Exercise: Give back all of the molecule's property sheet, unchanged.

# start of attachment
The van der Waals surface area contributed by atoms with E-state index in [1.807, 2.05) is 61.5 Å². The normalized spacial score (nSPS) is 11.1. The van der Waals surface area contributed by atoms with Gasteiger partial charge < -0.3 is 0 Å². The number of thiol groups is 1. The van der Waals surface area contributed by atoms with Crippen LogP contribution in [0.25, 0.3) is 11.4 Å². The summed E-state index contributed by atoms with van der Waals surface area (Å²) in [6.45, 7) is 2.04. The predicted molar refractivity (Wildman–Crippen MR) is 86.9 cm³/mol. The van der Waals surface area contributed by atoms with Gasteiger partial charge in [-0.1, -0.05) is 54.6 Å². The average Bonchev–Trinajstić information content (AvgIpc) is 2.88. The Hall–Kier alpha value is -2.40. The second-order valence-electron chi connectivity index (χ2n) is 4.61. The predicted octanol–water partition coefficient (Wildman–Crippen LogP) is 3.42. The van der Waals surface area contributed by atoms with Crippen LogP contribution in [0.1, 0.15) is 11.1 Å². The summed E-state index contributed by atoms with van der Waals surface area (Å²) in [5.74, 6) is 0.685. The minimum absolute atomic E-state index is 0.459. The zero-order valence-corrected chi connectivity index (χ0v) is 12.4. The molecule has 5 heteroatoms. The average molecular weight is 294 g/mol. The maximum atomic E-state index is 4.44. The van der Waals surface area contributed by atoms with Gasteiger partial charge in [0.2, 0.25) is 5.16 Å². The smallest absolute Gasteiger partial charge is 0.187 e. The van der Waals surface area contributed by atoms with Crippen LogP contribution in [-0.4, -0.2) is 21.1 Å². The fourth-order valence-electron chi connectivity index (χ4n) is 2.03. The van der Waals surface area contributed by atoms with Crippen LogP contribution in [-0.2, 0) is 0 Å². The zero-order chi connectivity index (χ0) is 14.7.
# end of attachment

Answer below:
The van der Waals surface area contributed by atoms with E-state index in [1.807, 2.05) is 61.5 Å². The normalized spacial score (nSPS) is 11.1. The van der Waals surface area contributed by atoms with Gasteiger partial charge < -0.3 is 0 Å². The number of thiol groups is 1. The van der Waals surface area contributed by atoms with Crippen LogP contribution in [0.25, 0.3) is 11.4 Å². The summed E-state index contributed by atoms with van der Waals surface area (Å²) in [6.45, 7) is 2.04. The predicted molar refractivity (Wildman–Crippen MR) is 86.9 cm³/mol. The van der Waals surface area contributed by atoms with Gasteiger partial charge in [-0.1, -0.05) is 54.6 Å². The average Bonchev–Trinajstić information content (AvgIpc) is 2.88. The Hall–Kier alpha value is -2.40. The second-order valence-electron chi connectivity index (χ2n) is 4.61. The predicted octanol–water partition coefficient (Wildman–Crippen LogP) is 3.42. The van der Waals surface area contributed by atoms with Crippen LogP contribution in [0.1, 0.15) is 11.1 Å². The summed E-state index contributed by atoms with van der Waals surface area (Å²) in [5.74, 6) is 0.685. The minimum absolute atomic E-state index is 0.459. The zero-order valence-corrected chi connectivity index (χ0v) is 12.4. The molecule has 5 heteroatoms. The average molecular weight is 294 g/mol. The maximum atomic E-state index is 4.44. The van der Waals surface area contributed by atoms with Gasteiger partial charge in [0.2, 0.25) is 5.16 Å². The smallest absolute Gasteiger partial charge is 0.187 e. The van der Waals surface area contributed by atoms with Crippen LogP contribution in [-0.4, -0.2) is 21.1 Å². The fourth-order valence-electron chi connectivity index (χ4n) is 2.03. The van der Waals surface area contributed by atoms with Crippen LogP contribution in [-0.2, 0) is 0 Å². The zero-order chi connectivity index (χ0) is 14.7.